My summer at LMU so far has been full of new opportunities. I have now settled into my summer job as an Arts in the Gap intern and have been working hard these past few weeks. I have had a busy summer so far, but I have enjoyed every single moment of it. I have been busy with cleaning, check-ins, art gallery shifts, and AitG workshops. I have had my hands full, but I have learned so much from all of our workshop instructors and participants. One of my favorite workshops was the play writing workshop hosted by Lisa Soland. In this workshop, I wrote plays and even performed in a few. Playwriting was a new experience for me, and I am so glad I had the chance to take this class. In today’s post, I will share everything I learned during Lisa Soland’s Plawright Intensive!
I liked Lisa Soland’s playwriting workshop because I enjoy writing dialogue. In short stories, you usually have to build up to the dialogue, and I find that can be overwhelming at times. When I am writing, I usually write the dialogue first and then write the rest of the story around it. There is probably a better way to do it, but that’s what I do! I love writing short stories, but I enjoy writing plays because I can focus on character interaction. When you write a play, the dialogue is the main focus. I like that because I can focus on that interaction and focus the situation on what the characters are saying. However, it is not always best to rely on dialogue alone. Stage directions are also a vital part of the play because they instruct how the dialogue should be delivered. I discovered that simple stage directions, such as directing the actor to smile, can impact the play and the audience and can help better express the author’s meaning. It is the small yet noticeable details that captures the audience’s attention and gets the writers ideas across. This workshop was a new experience for me. I am used to writing poetry and short stories, but I have now found a new interest in playwriting!
Improvising and Acting.
During the playwriting workshop, we spent a lot of time reading and performing each other’s plays. This helped the writers because they had a chance to see their plays performed. This also gave us the chance to try out acting. I had never tried to act before, but I found that I enjoyed it. I do not think I am going to be in any movies anytime soon, but I still had fun. I enjoyed improvisation the most because it gave me the chance to do what came most naturally to me while expressing myself creatively. This also helped the writers come up with realistic dialogue. Improvisation helped me to see how others reacted to my scripts and what they would say in certain situations. I got some great ideas from watching my classmates improvise! It was also fun to watch, especially since the actors were hilarious!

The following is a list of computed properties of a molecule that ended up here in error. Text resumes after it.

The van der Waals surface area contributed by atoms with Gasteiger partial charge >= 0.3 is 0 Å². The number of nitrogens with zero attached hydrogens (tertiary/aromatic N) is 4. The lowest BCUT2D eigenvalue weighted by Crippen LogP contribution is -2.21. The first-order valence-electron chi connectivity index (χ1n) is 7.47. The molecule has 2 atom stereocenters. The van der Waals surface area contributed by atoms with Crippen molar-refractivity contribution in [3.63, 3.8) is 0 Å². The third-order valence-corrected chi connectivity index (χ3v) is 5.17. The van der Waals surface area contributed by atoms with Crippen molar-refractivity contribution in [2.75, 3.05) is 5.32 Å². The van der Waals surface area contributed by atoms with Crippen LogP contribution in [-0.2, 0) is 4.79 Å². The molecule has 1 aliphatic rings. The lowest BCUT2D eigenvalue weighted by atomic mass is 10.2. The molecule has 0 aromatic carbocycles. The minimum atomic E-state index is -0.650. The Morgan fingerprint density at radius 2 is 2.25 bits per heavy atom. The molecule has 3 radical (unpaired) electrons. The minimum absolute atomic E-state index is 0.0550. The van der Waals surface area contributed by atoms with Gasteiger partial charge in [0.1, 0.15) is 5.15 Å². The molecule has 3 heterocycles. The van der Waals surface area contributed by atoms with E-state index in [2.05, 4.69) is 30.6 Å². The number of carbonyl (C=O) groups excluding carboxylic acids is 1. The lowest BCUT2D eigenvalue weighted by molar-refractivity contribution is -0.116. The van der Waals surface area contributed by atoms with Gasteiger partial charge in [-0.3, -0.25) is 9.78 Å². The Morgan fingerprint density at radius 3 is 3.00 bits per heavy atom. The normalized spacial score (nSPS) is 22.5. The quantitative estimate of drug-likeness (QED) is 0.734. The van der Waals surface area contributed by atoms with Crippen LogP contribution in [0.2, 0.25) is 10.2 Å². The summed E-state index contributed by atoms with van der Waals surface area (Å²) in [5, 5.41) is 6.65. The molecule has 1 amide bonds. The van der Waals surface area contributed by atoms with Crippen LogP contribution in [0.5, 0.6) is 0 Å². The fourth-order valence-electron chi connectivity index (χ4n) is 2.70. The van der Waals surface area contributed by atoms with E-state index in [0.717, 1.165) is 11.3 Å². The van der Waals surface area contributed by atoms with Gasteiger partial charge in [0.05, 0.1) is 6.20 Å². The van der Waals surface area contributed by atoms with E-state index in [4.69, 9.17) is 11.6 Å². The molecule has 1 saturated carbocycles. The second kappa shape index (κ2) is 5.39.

Lisa Soland was a great teacher, and I learned so much from her during the playwriting workshop. She is a terrific actor and a wonderful person. I am glad that I have had the chance to learn from her, and I am glad to know her because she is a very sweet person. Playwriting had never crossed my mind before I took her workshop, but now I think I might give it a go and write a play! I certainly enjoy playwriting enough to at least try to write a ten minute play. This summer has been full of so many new experiences, and so far, playwriting has been one of my favorites. I have had a lot of fun and am glad that I have had the chance to learn so much. I am not done yet though! My AitG internship is far from over, and I still have a lot to do. I still have a ton of workshops left, and I can’t wait to tell my readers all about them.
Do you have any experience with playwriting or acting? I only have five days of experience, but if there is anyone who would like to share their own expertise in this field, I would love to hear from you. Just leave me a comment, and I will get back to you as soon as I can! Thank you for reading my blog. Remember to like this post and make sure to check back every other Wednesday for a new one!